As a result of ongoing concerns about forced child labor in Uzbekistan, the ILO Committee will likely include a paragraph in its conclusions that will flag Uzbekistan as an egregious case of violations of ILO conventions including no. 182, "the worst forms of child labour."
The delegation from the government of Uzbekistan included Botir Alimukhamedov, first deputy minister of labour and social protection, and the ubiquitous Akmal Saidov, director of the National Human Rights Centre, who is dispatched to every international meeting to reply to criticism of Uzbekistan's human rights record.
The Uzbek officials countered the ILO Committee's concerns by saying that it had national laws and action plans to implement ILO conventions nos. 182 and 138 on the worst forms of child labor. They also claimed that with a literacy rate of 99 percent and the government spending 10 percent of the GDP on education and health, along with compulsory education until the age of 12, the factors were not present for child labor in their country.
The Uzbek government also made the claim that high levels of GDP growth are usually associated with lower levels of child labor -- a fact not independently confirmed for Uzbekistan -- and cited a GDP growth figure of 8.5 percent, based on state statistics also not independently verified.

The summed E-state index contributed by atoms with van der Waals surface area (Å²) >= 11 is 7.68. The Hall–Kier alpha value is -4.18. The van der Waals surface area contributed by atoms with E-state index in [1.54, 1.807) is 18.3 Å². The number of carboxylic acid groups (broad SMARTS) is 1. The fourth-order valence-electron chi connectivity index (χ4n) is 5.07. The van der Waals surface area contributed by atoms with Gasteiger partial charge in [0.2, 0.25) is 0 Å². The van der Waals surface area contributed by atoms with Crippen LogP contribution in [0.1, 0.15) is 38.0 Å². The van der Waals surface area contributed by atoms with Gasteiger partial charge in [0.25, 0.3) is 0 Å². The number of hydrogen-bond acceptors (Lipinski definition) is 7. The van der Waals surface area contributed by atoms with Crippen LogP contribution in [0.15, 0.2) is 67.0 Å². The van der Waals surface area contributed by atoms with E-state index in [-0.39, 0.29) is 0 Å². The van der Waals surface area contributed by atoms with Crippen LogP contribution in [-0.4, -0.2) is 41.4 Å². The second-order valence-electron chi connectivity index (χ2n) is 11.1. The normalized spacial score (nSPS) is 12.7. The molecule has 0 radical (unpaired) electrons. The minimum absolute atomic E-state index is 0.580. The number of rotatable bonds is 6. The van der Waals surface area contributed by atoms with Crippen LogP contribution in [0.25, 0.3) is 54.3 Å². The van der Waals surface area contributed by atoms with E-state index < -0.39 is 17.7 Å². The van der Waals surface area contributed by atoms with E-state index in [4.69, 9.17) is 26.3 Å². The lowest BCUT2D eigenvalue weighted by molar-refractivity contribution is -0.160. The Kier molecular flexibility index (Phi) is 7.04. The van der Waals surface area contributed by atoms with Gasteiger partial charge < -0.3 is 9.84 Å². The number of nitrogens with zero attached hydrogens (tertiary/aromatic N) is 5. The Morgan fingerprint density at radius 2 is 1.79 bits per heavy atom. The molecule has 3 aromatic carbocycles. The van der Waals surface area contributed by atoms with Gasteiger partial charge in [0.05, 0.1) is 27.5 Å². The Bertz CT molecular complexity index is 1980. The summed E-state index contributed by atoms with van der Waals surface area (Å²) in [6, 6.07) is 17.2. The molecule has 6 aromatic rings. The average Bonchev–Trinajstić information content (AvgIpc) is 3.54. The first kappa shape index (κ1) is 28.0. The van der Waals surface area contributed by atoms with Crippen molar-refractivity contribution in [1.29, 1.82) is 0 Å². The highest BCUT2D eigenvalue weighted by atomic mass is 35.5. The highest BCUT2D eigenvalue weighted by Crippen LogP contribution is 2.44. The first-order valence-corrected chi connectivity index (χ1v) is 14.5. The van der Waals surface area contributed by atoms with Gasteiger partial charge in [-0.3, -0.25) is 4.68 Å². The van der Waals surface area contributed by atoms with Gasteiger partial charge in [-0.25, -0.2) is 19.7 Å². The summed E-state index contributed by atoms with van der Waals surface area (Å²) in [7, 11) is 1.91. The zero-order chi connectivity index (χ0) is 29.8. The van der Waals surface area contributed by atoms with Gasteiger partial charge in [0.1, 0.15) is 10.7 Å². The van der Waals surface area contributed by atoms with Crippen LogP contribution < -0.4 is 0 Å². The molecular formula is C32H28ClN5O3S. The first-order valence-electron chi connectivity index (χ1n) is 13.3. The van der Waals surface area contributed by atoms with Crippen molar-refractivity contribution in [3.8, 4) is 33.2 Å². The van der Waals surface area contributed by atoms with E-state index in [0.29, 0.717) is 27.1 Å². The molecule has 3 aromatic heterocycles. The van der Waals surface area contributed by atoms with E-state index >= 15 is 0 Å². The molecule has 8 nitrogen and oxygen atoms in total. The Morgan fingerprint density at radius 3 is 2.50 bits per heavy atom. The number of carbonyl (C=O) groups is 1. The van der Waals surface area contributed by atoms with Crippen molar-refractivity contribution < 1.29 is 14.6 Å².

Employers organizations and trade unions countered with references to the numerous and credible reports regarding the systemic mobilization of school children for the harvest.
Delegations from the usual allies of Uzbekistan made statements in support of Tashkent -- Azerbaijan, Tajikistan, Belarus, Russia, Singapore, Cuba, Venezuela, Pakistan and China --as well as the Uzbek state-controlled unions
Delegations from the governments of the EU states, US, and Canada as well as and workers from the US and Germany made statements in support of the employers and workers, i.e. expressed concern about ongoing reports of the use of forced child labour.
The Uzbek government delegation thanked the ILO Committee for its "cooperative spirit" and reiterated that it had only signed convention no. 182 just three years ago, and was working on implementing it with monitoring and prevention.
In their closing remarks, the employers and workers again reiterated their call for access to Uzbekistan of an ILO mission to assess the situation and for a report to be made, and also called for technical assistance and work with the ILO IPEC program.
Some activists were concerned that if IPEC began working with the government of Uzbekistan first, this could preclude or delay the mission to Uzbekistan during the cotton harvest, and serve as a diversion from the Uzbek government's need to tackle the issues in good faith.
The government of Uzbekistan has not responded to the ILO's request to send a mission during the cotton harvest season this fall.